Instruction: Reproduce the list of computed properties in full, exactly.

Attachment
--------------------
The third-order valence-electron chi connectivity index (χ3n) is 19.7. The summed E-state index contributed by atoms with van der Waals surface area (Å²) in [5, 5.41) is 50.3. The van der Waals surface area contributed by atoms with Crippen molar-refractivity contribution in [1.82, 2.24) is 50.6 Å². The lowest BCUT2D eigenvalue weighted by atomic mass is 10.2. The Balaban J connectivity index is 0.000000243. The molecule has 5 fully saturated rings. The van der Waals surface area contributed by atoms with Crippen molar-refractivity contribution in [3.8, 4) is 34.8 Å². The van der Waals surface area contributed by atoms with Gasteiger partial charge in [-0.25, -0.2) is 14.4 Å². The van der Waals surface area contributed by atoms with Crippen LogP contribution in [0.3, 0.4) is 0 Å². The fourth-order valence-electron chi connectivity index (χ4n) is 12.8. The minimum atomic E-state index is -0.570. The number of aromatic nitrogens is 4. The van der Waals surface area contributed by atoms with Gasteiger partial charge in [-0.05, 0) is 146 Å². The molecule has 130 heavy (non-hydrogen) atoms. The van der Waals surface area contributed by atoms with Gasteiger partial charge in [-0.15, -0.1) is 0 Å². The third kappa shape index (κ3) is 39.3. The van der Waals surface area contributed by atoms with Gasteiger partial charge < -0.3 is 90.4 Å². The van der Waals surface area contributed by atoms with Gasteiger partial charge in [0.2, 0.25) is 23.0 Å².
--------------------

The third-order valence-electron chi connectivity index (χ3n) is 19.7. The summed E-state index contributed by atoms with van der Waals surface area (Å²) in [5, 5.41) is 50.3. The van der Waals surface area contributed by atoms with Crippen molar-refractivity contribution in [1.82, 2.24) is 50.6 Å². The lowest BCUT2D eigenvalue weighted by atomic mass is 10.2. The Balaban J connectivity index is 0.000000243. The molecule has 5 fully saturated rings. The van der Waals surface area contributed by atoms with Crippen molar-refractivity contribution in [3.8, 4) is 34.8 Å². The van der Waals surface area contributed by atoms with Gasteiger partial charge in [-0.25, -0.2) is 14.4 Å². The van der Waals surface area contributed by atoms with Crippen LogP contribution in [0.3, 0.4) is 0 Å². The fourth-order valence-electron chi connectivity index (χ4n) is 12.8. The minimum atomic E-state index is -0.570. The number of aromatic nitrogens is 4. The van der Waals surface area contributed by atoms with Gasteiger partial charge in [-0.05, 0) is 146 Å². The molecule has 130 heavy (non-hydrogen) atoms. The van der Waals surface area contributed by atoms with Gasteiger partial charge in [-0.15, -0.1) is 0 Å². The third kappa shape index (κ3) is 39.3. The van der Waals surface area contributed by atoms with Gasteiger partial charge < -0.3 is 90.4 Å². The van der Waals surface area contributed by atoms with Gasteiger partial charge in [0.2, 0.25) is 23.0 Å².